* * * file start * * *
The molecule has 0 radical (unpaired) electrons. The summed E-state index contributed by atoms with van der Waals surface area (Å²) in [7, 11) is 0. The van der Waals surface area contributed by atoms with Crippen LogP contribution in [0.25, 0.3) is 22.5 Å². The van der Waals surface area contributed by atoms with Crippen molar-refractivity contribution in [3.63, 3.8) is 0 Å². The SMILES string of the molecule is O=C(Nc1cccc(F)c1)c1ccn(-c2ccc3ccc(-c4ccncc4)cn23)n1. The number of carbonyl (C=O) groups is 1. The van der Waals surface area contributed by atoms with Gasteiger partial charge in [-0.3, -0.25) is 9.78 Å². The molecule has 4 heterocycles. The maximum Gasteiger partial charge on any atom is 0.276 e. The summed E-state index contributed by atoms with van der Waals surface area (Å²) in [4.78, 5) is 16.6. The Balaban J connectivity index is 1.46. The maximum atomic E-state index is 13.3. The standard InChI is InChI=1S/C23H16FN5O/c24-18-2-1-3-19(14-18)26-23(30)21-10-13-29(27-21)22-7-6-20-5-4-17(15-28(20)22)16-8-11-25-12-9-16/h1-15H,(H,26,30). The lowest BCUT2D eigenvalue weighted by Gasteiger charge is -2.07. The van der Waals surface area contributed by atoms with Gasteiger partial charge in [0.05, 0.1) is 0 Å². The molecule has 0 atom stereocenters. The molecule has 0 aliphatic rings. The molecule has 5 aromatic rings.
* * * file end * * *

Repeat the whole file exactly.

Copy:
The molecule has 0 radical (unpaired) electrons. The summed E-state index contributed by atoms with van der Waals surface area (Å²) in [7, 11) is 0. The van der Waals surface area contributed by atoms with Crippen LogP contribution in [0.25, 0.3) is 22.5 Å². The van der Waals surface area contributed by atoms with Crippen molar-refractivity contribution in [3.63, 3.8) is 0 Å². The SMILES string of the molecule is O=C(Nc1cccc(F)c1)c1ccn(-c2ccc3ccc(-c4ccncc4)cn23)n1. The number of carbonyl (C=O) groups is 1. The van der Waals surface area contributed by atoms with Gasteiger partial charge in [-0.3, -0.25) is 9.78 Å². The molecule has 4 heterocycles. The maximum Gasteiger partial charge on any atom is 0.276 e. The summed E-state index contributed by atoms with van der Waals surface area (Å²) in [4.78, 5) is 16.6. The Balaban J connectivity index is 1.46. The maximum atomic E-state index is 13.3. The standard InChI is InChI=1S/C23H16FN5O/c24-18-2-1-3-19(14-18)26-23(30)21-10-13-29(27-21)22-7-6-20-5-4-17(15-28(20)22)16-8-11-25-12-9-16/h1-15H,(H,26,30). The lowest BCUT2D eigenvalue weighted by Gasteiger charge is -2.07. The van der Waals surface area contributed by atoms with Gasteiger partial charge in [0.05, 0.1) is 0 Å². The molecule has 0 atom stereocenters. The molecule has 0 aliphatic rings. The molecule has 5 aromatic rings.